US lawmakers clash in latest phase of impeachment probe
Democrats have yet to show exactly what charges they will level against president
Republican and Democratic lawmakers grappled with the evidence against President Donald Trump on Monday as an impeachment inquiry into his dealings with Ukraine drew closer towards what is expected to be a fractious conclusion.
Lawyers for America’s two main parties made powerful statements before the House of Representatives Judiciary Committee as it weighed whether Trump should be removed from office amid claims he used military aid to pressure Kiev to dig up dirt on his political rival in next year’s election.
Daniel Goldman, a lawyer for the Democrats, described Trump as a “clear and present danger” for abusing his office in his dealings with the eastern European country. Louie Gohmert, a Republican lawmaker on the committee, however, dubbed the whole inquiry a “kangaroo court”.
Republican lawmakers also took aim at Gordon Sondland, Trump’s ambassador to the European Union, who testified earlier in the probe, suggesting the Democrats were relying too hard on evidence that could prove to be unreliable.
The day-long hearing also saw Jerrold Nadler, a Democrat and chairman of the judiciary committee, and the chamber’s top Republican, Doug Collins, rehearse familiar arguments on the case and rehash much of the evidence that has been gathered in the House in recent weeks.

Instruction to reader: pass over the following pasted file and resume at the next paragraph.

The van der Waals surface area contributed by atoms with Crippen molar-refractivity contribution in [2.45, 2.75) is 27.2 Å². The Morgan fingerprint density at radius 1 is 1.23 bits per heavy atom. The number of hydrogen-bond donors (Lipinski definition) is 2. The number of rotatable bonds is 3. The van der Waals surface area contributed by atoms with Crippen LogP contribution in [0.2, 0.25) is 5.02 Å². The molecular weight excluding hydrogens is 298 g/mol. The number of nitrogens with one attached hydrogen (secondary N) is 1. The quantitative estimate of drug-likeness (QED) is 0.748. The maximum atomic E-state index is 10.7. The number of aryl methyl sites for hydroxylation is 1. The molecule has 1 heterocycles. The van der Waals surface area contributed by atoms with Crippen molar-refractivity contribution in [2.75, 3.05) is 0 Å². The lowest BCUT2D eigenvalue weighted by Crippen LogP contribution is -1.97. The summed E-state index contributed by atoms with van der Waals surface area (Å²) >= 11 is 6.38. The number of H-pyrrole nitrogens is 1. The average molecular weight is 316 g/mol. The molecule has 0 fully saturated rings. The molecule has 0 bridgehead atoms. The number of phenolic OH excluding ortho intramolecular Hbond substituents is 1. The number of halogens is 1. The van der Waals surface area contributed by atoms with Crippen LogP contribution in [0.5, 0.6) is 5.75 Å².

Several miles away from Capitol Hill, Trump spoke with reporters at the White House on the sidelines of an unconnected event about schools, saying he had “watched a little” of the hearing and added: “It’s a disgrace, it’s a hoax.”
Away from the cameras, Democrats are discussing exactly how to phrase the impeachment allegations against Trump, given that they are unlikely to swing any Republicans to vote against a president with a loyal fan base.
A vote in the Democrat-run House in favor of impeachment could kickstart a trial in the Senate, which is controlled by the Republicans and where a two-thirds vote of members is needed to eject Trump from the Oval Office.
The Democratic-led House of Representatives launched impeachment proceedings against Trump on Sept. 24 following claims by a whistleblower that the commander-in-chief had sought to pressure Ukraine to interfere in the 2020 U.S. presidential elections.
In a July 25 phone call, Trump allegedly made $391 million in military aid to help Ukraine fight Russian-backed separatists and a coveted White House meeting for Ukrainian President Volodymyr Zelensky contingent on a “quid pro quo” arrangement.
In return, Zelensky was supposed to open corruption probes into Joe Biden, a former U.S. vice president, and his son, Hunter, who served on the board of Ukrainian gas company Burisma, as well as into alleged Ukrainian meddling in the 2016 U.S. election.
The elder Biden is a leading candidate in the race to win the Democratic nomination and challenge Trump in 2020. Trump, a Republican, has accused Democrats of time-wasting and says the inquiry amounts to a “witch hunt”.